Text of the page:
What does semi-retired mean?
After her husband retired (the first time) Thelma Lydle told me "I married Chris for better or worse, but not for lunch." She's a wise woman and Chris is a lucky man now that he's opened another camera store in their retirement community.
My family is already taking bets on how long Rhonda can stand having me underfoot before she starts reaching for the rat poison seasoning. So while there's no financial need to work, something fun, interesting and perhaps life-saving will come along when the time is right.
Plus, there are still photos to take. And I don't mind if people pay me to take them. I'm looking forward to some weddings, seniors and reunions scheduled for 2012.
So what's happening this week?
We're having just one heck of a great time enjoying all our wonderful Photo Express customers.
One pet peeve of mine is putting off processing film. Film doesn't get better lying in a drawer. Film is like an egg, leave it unprocessed a while and the results start to stink. The longer you wait, the worse it gets until the images fade away forever.
So (until the chemicals run out) we're processing film for a buck a roll and giving the buck to the God's Child Project (Founder Pat Atkinson was one of our first employees back when he was a youngster). The record Monday was 84 undeveloped films found around a customer's house.
Too many people leave their images on a memory card or hard drive. When the card or drive crashes, those memories are gone forever. When technology changes, those memories are gone forever. (Have you tried to view a Beta family video or read a 5-1/4" floppy disk these days?)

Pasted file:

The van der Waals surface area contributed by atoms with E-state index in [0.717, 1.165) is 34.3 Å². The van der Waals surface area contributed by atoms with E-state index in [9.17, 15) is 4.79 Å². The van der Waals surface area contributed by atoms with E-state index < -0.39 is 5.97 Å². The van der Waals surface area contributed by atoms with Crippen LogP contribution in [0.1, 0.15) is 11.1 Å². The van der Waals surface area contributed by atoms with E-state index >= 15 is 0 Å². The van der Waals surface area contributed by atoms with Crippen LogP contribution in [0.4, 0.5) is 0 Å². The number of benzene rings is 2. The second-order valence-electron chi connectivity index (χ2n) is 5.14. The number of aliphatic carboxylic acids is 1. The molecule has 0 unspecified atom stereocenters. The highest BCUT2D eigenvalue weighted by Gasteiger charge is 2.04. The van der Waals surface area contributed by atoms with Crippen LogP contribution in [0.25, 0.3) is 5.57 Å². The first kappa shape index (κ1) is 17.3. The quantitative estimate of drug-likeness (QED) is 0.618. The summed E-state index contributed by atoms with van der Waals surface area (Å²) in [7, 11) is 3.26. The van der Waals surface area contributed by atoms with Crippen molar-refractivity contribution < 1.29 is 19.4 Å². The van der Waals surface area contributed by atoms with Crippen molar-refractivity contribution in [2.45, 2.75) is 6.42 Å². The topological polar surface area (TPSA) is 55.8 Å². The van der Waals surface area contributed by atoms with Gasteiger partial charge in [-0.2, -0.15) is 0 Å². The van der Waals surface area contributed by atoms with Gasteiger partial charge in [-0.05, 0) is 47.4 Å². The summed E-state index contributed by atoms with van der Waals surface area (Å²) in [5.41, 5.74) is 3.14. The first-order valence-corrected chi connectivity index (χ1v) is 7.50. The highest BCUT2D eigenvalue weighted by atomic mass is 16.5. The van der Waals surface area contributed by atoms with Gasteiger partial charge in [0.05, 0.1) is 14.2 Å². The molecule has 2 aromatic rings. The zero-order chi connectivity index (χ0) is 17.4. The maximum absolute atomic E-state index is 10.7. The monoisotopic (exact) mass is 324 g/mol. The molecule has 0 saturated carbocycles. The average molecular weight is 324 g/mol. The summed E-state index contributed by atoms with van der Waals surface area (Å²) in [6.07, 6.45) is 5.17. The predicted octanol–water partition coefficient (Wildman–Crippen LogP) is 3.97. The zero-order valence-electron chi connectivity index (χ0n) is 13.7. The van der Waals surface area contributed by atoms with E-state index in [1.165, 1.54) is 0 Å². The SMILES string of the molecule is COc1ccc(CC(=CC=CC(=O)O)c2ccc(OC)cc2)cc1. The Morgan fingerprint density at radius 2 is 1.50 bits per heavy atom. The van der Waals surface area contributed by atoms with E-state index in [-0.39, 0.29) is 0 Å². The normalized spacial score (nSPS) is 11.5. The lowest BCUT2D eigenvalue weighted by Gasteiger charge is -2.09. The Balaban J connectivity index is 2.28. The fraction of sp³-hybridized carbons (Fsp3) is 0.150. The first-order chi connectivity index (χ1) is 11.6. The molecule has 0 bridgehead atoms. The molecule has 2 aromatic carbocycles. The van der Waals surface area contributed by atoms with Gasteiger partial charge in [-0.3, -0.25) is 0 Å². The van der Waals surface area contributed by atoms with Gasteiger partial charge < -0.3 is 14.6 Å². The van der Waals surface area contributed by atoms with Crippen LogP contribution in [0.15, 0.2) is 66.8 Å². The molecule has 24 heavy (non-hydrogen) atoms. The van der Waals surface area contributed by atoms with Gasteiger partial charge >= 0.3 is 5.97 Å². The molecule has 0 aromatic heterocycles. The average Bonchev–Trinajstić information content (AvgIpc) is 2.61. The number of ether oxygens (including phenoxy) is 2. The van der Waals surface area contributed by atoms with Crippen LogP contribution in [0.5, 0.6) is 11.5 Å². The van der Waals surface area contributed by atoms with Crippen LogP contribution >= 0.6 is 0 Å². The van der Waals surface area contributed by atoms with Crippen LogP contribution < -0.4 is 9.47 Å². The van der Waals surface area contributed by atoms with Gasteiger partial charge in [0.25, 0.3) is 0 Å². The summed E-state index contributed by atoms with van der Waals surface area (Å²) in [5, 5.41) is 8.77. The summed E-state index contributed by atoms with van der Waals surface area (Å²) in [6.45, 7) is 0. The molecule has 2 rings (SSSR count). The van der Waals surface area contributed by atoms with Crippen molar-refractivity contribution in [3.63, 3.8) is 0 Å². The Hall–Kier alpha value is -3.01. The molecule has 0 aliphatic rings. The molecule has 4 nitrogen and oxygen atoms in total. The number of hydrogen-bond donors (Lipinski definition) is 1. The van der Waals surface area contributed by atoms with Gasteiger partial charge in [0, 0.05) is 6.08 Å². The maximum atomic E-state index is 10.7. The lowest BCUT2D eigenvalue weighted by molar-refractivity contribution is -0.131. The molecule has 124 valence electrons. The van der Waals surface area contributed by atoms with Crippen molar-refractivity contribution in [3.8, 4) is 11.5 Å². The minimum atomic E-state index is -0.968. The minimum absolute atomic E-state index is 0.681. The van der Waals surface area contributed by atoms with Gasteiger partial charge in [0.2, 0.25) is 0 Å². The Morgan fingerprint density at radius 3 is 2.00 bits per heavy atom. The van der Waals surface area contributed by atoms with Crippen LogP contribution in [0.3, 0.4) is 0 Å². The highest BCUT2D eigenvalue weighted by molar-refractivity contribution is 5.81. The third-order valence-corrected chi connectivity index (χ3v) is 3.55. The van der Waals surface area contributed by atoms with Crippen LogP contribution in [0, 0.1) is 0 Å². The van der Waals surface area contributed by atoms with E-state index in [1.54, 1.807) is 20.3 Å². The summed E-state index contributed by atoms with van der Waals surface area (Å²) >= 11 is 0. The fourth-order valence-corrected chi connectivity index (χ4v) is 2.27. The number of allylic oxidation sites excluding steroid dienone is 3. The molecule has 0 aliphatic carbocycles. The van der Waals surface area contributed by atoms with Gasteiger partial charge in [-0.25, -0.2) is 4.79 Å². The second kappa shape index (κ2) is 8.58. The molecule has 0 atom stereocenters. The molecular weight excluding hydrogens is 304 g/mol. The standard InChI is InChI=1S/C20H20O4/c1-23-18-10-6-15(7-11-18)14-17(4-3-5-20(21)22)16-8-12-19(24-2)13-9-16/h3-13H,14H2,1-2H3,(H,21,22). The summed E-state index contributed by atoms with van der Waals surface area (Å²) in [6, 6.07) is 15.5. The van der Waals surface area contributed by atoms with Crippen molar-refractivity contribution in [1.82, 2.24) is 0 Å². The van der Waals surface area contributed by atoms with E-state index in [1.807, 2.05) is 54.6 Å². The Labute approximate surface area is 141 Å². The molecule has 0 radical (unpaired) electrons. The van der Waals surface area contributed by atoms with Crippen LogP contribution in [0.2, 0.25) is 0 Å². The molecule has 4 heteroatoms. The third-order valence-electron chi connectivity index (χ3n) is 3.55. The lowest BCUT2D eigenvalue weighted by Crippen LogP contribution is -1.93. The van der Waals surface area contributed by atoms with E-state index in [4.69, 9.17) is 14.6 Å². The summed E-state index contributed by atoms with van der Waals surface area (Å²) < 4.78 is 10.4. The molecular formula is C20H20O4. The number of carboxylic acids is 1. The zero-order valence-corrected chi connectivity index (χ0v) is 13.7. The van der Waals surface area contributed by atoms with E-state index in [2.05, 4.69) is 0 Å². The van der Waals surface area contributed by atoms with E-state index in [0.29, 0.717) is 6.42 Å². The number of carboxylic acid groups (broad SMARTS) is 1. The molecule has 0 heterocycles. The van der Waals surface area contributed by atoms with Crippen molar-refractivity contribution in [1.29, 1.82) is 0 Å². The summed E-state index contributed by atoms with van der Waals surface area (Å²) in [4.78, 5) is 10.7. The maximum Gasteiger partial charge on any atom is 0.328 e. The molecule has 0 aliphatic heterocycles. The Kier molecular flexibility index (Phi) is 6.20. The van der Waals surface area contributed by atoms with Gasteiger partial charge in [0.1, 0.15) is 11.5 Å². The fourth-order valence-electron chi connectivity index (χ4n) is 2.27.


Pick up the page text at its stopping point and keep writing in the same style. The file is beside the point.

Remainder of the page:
So until we run out of paper, Photo Express customers are encouraged to change those pixels into prints. We'll process 100 prints for $10. (You can bring in more at the same rate, just get those images on paper while we still have some paper.)
Portraits are important. I've had a great time taking many portraits in our Photo Express Studio.
This week a CD of all the images that still exist from your old portrait sittings is just $50. Includes a copyright release so you can print them anywhere that still makes prints. Enjoy.
(Portraits from before early 2002 are long gone and those we didn't print are probably gone as well. Our staff can check for you when you come in.)
Moma says: If it won't fit in the condo, get rid of it.
When you buy something at The Photo Express this week -- you get something else for free. You can choose any merchandise of an equal or lessor value.
For the gamblers missing the casinos we have some $5 mystery bags left each holding $10-$150 of frames, albums, cameras or other stuff. Come to think of it, that's far better odds than the casino.
And we're selling Gary's tools and toys too. If they are not gone by 1pm Saturday, everything that doesn't fit in the condo is going for a buck. Be early because we're starting our last staff New Years Eve party at 4pm and (hard to believe) Scott, Amber, Tammy and Kim are party animals.
So we're having a great time with our last hurrahs and enjoying our wonderful and delightful customers for one last time.
Many best holiday wishes to you and yours and I hope your new year is going to be as exciting as mine.
Cleverly Hidden in Kirkwood Mall this week
The Photo Express
If you need something, I still like you
(701) 527-3878 (cell phone)
is a great time for Senior Portraits.
still have openings for this summer to get some outdoor portraits
before your summer tan disappears. Call for availability.
here for more details.
out the offerings in our Photo Express Portrait Studio. We offer some
fabulous digital effects as well as traditional photography.
here for more information on Portraits
here for Passport and ID Photo Information
Click here for info on the spring PTO fundraiser
The Photo Express
614 Kirkwood Mall
Bismarck, ND 58504
Store Contacts: Gary Grinaker
Store Email: Click Here
Saturdays: still closed
Sun by appointment only